2. Market Share – Ever since the ever-popular Antminer S9, Bitmain has had a firm grasp over the ASIC market. The chart in figure 4 shows the market shares by company for the ASIC mining machine market. MicroBT is clearly the largest mover here, taking large swaths of market share from both Bitmain and Canaan.

Figure 4: ASIC Market Share by Company
Source: BitMex Research

The reason for the larger market share being an advantage is the availability of support and components. Since there are a larger number of Bitmain machines out there, there will be more people in the past who’ve solved similar problems to those you may encounter with your own machines in the future. Additionally, there is a larger availability of parts, both from salvaging stock components, and in aftermarket components such as the Alpha Miner lineup of power supplies.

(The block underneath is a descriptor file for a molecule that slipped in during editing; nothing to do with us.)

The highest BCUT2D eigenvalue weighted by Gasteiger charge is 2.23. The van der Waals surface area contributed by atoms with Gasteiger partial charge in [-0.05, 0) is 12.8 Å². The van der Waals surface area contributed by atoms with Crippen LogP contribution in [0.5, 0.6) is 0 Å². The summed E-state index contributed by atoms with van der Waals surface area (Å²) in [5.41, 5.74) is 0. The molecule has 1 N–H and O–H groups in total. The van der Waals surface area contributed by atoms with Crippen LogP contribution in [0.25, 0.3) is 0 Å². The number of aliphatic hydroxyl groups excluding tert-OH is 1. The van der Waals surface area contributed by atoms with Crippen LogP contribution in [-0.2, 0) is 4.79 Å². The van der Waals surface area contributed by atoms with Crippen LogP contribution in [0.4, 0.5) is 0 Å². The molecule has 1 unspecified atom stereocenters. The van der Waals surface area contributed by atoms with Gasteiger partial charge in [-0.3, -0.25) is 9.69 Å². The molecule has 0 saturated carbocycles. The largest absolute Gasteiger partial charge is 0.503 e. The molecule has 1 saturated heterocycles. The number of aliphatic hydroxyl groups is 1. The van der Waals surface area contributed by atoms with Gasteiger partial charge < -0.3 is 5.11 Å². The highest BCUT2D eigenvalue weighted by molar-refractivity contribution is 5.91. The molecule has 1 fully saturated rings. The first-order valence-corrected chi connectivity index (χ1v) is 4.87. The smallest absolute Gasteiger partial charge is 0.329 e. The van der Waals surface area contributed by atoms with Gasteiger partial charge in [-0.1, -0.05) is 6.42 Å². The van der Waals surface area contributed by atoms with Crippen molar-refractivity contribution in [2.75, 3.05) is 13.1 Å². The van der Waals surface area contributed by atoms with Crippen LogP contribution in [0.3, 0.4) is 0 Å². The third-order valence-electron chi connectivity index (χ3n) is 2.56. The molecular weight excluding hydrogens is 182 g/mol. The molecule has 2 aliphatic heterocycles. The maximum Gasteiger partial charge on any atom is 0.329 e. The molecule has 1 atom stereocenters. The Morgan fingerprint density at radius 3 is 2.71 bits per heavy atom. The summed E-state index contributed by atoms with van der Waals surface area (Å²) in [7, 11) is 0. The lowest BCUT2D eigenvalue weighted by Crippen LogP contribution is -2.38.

An additional advantage of a larger market share is a better availability of used machines. Used machines often come at a significant discount compared to new machines. Despite the discount, we at Wild Rose Mining consider used machines (given they are in good condition) to be as good or even better than used machines. The key reasons being, the DOA percentage which comes from the factory of new machines, and the poor warranty support of every manufacturer of machines. Used machines come tested and battle-hardened, ready to mine.